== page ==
Affirmative actionThe winter of 1983-84 was very harsh in Chicago. After dealing with subzero temperatures and deep snow, I decided to pack up and head south. I quit a good paying job and partnered with a good friend. We left in May 1984. I started living in Macon Georgia. I thought about moving to Atlanta but I was tired of big city living and chose Macon because it was small and relatively quiet. When I settled in and started looking for a job, interacting with the people of Macon, I experienced culture shock. It seemed like I was reliving the 60’s and 70’s all over again.

I was told I was over-qualified for the positions I applied for when I applied for a job. I never really understood the over-qualified classification. Then I started seeing the disparate treatment of black people. I was standing in line at Kentucky Fried Chicken™ waiting to order. The line was pretty long and before I knew what happened, a white man stepped in front of me when I was one person away from being served. I can’t put the words I used in here, but you can imagine. I let him and the cashier know that he wasn’t going to be served before me.

This is part 4 of a series; “I used To Be A Racist” You can read Parts 1, 2 and 3 if you need to.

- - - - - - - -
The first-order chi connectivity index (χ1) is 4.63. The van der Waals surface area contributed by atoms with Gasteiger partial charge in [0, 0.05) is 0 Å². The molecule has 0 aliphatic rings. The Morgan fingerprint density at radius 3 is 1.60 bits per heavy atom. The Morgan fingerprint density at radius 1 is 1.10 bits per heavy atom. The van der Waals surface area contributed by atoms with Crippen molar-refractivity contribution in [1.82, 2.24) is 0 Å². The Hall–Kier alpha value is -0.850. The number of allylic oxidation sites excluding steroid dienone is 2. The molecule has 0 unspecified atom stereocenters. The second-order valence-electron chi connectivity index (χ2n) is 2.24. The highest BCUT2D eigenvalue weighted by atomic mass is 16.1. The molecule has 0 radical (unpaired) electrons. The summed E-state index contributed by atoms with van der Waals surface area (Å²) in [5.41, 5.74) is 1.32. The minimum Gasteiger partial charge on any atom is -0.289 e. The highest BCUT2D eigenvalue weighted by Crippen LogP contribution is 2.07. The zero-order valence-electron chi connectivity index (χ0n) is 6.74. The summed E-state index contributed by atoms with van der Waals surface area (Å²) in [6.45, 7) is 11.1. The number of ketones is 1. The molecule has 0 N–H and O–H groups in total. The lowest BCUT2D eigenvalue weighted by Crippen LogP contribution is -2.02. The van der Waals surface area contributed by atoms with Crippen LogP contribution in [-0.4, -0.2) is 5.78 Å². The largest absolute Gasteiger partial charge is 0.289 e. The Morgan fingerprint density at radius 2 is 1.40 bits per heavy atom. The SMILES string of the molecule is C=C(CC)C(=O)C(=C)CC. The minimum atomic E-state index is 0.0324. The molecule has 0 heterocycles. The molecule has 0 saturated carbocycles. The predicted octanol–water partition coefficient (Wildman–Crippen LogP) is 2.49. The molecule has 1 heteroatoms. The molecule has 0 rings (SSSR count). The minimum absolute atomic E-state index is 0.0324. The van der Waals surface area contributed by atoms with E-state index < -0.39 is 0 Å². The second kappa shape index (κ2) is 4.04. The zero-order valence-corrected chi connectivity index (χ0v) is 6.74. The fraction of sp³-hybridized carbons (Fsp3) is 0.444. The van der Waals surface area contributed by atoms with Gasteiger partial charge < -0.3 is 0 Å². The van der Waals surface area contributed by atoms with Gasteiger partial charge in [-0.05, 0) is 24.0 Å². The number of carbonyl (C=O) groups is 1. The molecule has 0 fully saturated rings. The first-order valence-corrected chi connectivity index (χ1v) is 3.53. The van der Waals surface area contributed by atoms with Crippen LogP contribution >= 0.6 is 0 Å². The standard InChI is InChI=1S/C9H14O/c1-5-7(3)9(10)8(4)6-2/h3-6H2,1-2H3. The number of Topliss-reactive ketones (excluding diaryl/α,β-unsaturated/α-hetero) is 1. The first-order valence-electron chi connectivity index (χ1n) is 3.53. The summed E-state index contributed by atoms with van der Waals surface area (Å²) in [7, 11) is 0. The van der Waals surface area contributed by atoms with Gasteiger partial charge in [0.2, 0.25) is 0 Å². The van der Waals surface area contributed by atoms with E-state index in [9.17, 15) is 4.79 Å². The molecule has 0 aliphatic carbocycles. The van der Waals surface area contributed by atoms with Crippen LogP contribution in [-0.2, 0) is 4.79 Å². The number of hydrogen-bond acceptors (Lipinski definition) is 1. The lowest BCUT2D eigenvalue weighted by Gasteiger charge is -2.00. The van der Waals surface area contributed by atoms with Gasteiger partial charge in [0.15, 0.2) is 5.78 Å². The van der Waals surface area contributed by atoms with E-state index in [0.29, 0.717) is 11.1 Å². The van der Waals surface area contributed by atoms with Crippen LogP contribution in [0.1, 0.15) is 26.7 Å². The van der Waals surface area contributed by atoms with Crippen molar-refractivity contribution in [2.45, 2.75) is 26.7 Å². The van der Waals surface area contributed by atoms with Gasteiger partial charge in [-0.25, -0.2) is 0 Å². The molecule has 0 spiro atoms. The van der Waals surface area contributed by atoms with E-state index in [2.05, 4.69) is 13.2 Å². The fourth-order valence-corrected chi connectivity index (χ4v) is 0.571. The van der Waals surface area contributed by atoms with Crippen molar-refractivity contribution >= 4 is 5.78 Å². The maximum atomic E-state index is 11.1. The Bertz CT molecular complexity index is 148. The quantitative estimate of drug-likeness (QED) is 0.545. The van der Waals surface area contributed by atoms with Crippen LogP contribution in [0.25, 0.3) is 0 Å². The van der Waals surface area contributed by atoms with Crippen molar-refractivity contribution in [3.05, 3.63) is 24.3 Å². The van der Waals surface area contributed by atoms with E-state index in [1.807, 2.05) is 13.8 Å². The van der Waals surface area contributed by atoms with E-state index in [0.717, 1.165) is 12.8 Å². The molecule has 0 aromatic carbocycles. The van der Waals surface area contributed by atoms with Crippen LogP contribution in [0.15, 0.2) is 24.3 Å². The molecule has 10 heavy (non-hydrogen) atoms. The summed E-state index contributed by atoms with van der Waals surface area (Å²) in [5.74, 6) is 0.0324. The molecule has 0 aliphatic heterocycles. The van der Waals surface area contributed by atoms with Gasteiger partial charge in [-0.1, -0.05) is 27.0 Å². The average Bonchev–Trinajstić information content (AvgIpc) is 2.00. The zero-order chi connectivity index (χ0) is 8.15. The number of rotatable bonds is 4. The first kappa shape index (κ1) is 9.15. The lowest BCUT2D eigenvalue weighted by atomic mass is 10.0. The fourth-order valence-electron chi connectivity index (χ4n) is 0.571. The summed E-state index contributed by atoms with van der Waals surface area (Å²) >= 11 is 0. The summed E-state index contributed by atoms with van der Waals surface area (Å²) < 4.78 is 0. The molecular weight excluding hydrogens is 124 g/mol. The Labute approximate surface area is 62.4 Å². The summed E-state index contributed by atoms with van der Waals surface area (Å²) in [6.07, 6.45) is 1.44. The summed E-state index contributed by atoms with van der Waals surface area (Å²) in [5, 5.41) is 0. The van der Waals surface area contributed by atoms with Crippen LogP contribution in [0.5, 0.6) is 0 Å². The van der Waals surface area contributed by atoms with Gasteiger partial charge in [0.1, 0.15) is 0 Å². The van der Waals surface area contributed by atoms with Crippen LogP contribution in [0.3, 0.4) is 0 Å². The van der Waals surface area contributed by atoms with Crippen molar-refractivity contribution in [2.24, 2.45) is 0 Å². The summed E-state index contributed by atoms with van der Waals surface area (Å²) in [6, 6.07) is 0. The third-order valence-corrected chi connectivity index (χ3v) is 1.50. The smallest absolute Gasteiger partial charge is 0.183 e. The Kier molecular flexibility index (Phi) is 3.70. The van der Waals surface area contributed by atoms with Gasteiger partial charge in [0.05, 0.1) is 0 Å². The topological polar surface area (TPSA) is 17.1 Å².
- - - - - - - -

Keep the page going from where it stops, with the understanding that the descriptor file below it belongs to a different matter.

In 1986 I joined the Macon Police Department (that blew my friends’ minds) and became a Patrol Officer. This would put me in the public dealing with all people. One day I was on a call and my backup was white. The one who called stopped talking to me and started talking to my backup. Another occasion I remember is when I went in a Piggly Wiggly™ Grocery Store one day while I was off duty. A store manager followed me around as if I was going to steal something. A few days later I went in the store, this time in uniform and I was treated very different than when the manager saw me in plain clothes. I purchased a brand new vehicle because the 1979 AMC Hornet I drove died. One day I was stopped at a traffic light when a pickup truck with red clay mud caked on the sides pulled up besides me. The passenger got my attention and said; “Nice truck.” I said thank you and he said; “I bet you got a lot of women giving you food stamps to keep it.” Normally I would have a comeback but I was amazed at the ignorance of the man.

One year I thought I had a chance to get even. I was part of the crowd control squad and we were called out because the Klu Klux Klan was going to have a rally in downtown Macon. There was a threat of violence. I vowed to the officers that if we tangled with them I was going to snatch me a hood and have it mounted. I never got the chance because they canceled the rally.

I still live in Macon and have learned valuable lessons, the same as I did in my childhood living up north. People would be amazed when I told them some people in Chicago were just as racist as the people in Macon. I told them the difference between the two is up north it was subtle. In the south you knew how a person felt about you because they went out of their way to show it.

One day I met the Lord and shortly afterwards, the hatred began to melt away.

Next article: I Used To Be A Racist pt. 5 – Never Again!


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